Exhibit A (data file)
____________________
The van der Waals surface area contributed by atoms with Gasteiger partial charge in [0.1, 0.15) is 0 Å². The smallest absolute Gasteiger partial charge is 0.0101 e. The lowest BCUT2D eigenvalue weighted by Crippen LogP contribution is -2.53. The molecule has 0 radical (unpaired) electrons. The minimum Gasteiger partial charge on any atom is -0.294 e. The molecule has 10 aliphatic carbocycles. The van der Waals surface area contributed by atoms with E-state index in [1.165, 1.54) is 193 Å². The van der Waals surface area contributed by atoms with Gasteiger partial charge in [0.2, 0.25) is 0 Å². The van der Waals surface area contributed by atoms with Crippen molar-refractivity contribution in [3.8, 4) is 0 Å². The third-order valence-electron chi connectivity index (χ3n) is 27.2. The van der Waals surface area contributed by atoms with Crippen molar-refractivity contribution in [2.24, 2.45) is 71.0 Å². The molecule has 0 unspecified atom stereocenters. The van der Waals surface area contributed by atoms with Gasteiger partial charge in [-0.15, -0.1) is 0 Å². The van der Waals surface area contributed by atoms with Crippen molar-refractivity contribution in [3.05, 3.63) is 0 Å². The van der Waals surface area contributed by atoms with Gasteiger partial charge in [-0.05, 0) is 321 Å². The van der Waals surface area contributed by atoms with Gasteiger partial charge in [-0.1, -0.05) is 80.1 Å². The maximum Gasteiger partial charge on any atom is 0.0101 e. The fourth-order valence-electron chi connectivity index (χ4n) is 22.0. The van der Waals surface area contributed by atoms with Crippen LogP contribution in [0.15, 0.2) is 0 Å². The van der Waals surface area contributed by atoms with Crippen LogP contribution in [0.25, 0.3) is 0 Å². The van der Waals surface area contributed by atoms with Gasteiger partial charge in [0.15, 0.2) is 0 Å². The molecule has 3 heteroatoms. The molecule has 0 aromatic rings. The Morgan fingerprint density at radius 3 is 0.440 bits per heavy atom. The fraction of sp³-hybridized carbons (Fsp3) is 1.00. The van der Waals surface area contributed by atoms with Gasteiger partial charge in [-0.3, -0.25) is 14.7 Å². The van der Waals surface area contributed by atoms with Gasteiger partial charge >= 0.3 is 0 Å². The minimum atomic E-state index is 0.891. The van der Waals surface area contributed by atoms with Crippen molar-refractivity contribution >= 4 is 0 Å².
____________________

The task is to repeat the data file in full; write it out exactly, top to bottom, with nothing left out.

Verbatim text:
The van der Waals surface area contributed by atoms with Gasteiger partial charge in [0.1, 0.15) is 0 Å². The smallest absolute Gasteiger partial charge is 0.0101 e. The lowest BCUT2D eigenvalue weighted by Crippen LogP contribution is -2.53. The molecule has 0 radical (unpaired) electrons. The minimum Gasteiger partial charge on any atom is -0.294 e. The molecule has 10 aliphatic carbocycles. The van der Waals surface area contributed by atoms with E-state index in [1.165, 1.54) is 193 Å². The van der Waals surface area contributed by atoms with Gasteiger partial charge in [0.2, 0.25) is 0 Å². The van der Waals surface area contributed by atoms with Crippen molar-refractivity contribution in [3.8, 4) is 0 Å². The third-order valence-electron chi connectivity index (χ3n) is 27.2. The van der Waals surface area contributed by atoms with Crippen molar-refractivity contribution in [2.24, 2.45) is 71.0 Å². The molecule has 0 unspecified atom stereocenters. The van der Waals surface area contributed by atoms with Gasteiger partial charge in [-0.15, -0.1) is 0 Å². The van der Waals surface area contributed by atoms with Crippen molar-refractivity contribution in [3.05, 3.63) is 0 Å². The van der Waals surface area contributed by atoms with Gasteiger partial charge in [-0.05, 0) is 321 Å². The van der Waals surface area contributed by atoms with Gasteiger partial charge in [-0.1, -0.05) is 80.1 Å². The maximum Gasteiger partial charge on any atom is 0.0101 e. The fourth-order valence-electron chi connectivity index (χ4n) is 22.0. The van der Waals surface area contributed by atoms with Crippen LogP contribution in [0.15, 0.2) is 0 Å². The van der Waals surface area contributed by atoms with Crippen LogP contribution in [0.25, 0.3) is 0 Å². The van der Waals surface area contributed by atoms with Gasteiger partial charge in [0.15, 0.2) is 0 Å². The molecule has 3 heteroatoms. The molecule has 0 aromatic rings. The Morgan fingerprint density at radius 3 is 0.440 bits per heavy atom. The fraction of sp³-hybridized carbons (Fsp3) is 1.00. The van der Waals surface area contributed by atoms with Gasteiger partial charge in [-0.3, -0.25) is 14.7 Å². The van der Waals surface area contributed by atoms with Gasteiger partial charge >= 0.3 is 0 Å². The minimum atomic E-state index is 0.891. The van der Waals surface area contributed by atoms with Crippen molar-refractivity contribution >= 4 is 0 Å².